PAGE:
GNRB Motorized device: a new motorized and computerized laximeter.
Nowadays, it is the only international study to have been done on the state of the resistance of the ACL reconstruction at day 0 (10 minutes after the surgery) until the full healing of it (more than two years after the surgery). During the tests, the data that is saved comprises several displacement measurements while applying different forces on the tibia: force/displacement allows the tracing of compliance curves (inverse of the stiffness or rigidity=1/R).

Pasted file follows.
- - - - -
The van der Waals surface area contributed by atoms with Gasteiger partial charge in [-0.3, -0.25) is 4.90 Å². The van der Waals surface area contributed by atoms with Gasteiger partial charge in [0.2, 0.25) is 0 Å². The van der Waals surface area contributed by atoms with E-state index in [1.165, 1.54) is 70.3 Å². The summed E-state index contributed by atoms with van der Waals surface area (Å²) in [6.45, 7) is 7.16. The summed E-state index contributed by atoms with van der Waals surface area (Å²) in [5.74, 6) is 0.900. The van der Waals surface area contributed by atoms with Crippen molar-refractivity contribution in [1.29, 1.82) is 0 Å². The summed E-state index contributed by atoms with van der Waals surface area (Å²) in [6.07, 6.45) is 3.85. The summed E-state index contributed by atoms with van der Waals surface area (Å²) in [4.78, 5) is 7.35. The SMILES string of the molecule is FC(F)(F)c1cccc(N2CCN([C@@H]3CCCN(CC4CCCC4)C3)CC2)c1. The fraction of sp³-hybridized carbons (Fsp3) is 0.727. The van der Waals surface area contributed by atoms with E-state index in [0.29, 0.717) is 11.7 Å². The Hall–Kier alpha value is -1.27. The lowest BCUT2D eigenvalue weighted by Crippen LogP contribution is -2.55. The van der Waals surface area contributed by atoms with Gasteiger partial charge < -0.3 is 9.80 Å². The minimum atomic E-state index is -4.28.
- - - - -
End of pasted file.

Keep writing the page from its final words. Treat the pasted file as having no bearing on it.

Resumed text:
Maximal resistance of the graft and its anchor points during time were of course taken into account during the post-surgery phase. Thus, a GNRB test was done during the surgery (at the end of the surgical operation), the 1st month and the 2nd month with 100 N max applied (much less than the peak force that the ACL can sustain while walking, 350 N according to Nagura ) but enough to evaluate the state and behavior of the ACL graft while under stress.